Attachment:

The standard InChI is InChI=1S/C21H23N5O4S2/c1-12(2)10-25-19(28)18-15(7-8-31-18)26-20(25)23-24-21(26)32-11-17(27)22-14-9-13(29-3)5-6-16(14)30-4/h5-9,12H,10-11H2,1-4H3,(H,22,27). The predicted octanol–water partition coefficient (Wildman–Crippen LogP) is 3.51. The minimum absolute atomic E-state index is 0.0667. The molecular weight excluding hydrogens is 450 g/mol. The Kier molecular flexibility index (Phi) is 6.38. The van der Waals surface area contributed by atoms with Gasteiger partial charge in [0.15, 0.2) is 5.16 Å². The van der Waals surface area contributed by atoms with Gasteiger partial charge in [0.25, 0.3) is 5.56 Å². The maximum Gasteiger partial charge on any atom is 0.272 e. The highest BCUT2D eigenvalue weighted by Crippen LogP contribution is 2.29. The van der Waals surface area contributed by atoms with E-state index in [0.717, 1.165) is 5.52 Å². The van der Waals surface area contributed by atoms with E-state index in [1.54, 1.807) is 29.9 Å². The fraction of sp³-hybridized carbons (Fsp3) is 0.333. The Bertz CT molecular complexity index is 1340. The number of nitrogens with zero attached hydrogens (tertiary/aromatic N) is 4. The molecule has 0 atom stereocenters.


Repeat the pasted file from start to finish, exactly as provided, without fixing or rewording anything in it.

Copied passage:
The standard InChI is InChI=1S/C21H23N5O4S2/c1-12(2)10-25-19(28)18-15(7-8-31-18)26-20(25)23-24-21(26)32-11-17(27)22-14-9-13(29-3)5-6-16(14)30-4/h5-9,12H,10-11H2,1-4H3,(H,22,27). The predicted octanol–water partition coefficient (Wildman–Crippen LogP) is 3.51. The minimum absolute atomic E-state index is 0.0667. The molecular weight excluding hydrogens is 450 g/mol. The Kier molecular flexibility index (Phi) is 6.38. The van der Waals surface area contributed by atoms with Gasteiger partial charge in [0.15, 0.2) is 5.16 Å². The van der Waals surface area contributed by atoms with Gasteiger partial charge in [0.25, 0.3) is 5.56 Å². The maximum Gasteiger partial charge on any atom is 0.272 e. The highest BCUT2D eigenvalue weighted by Crippen LogP contribution is 2.29. The van der Waals surface area contributed by atoms with E-state index in [0.717, 1.165) is 5.52 Å². The van der Waals surface area contributed by atoms with E-state index in [1.54, 1.807) is 29.9 Å². The fraction of sp³-hybridized carbons (Fsp3) is 0.333. The Bertz CT molecular complexity index is 1340. The number of nitrogens with zero attached hydrogens (tertiary/aromatic N) is 4. The molecule has 0 atom stereocenters.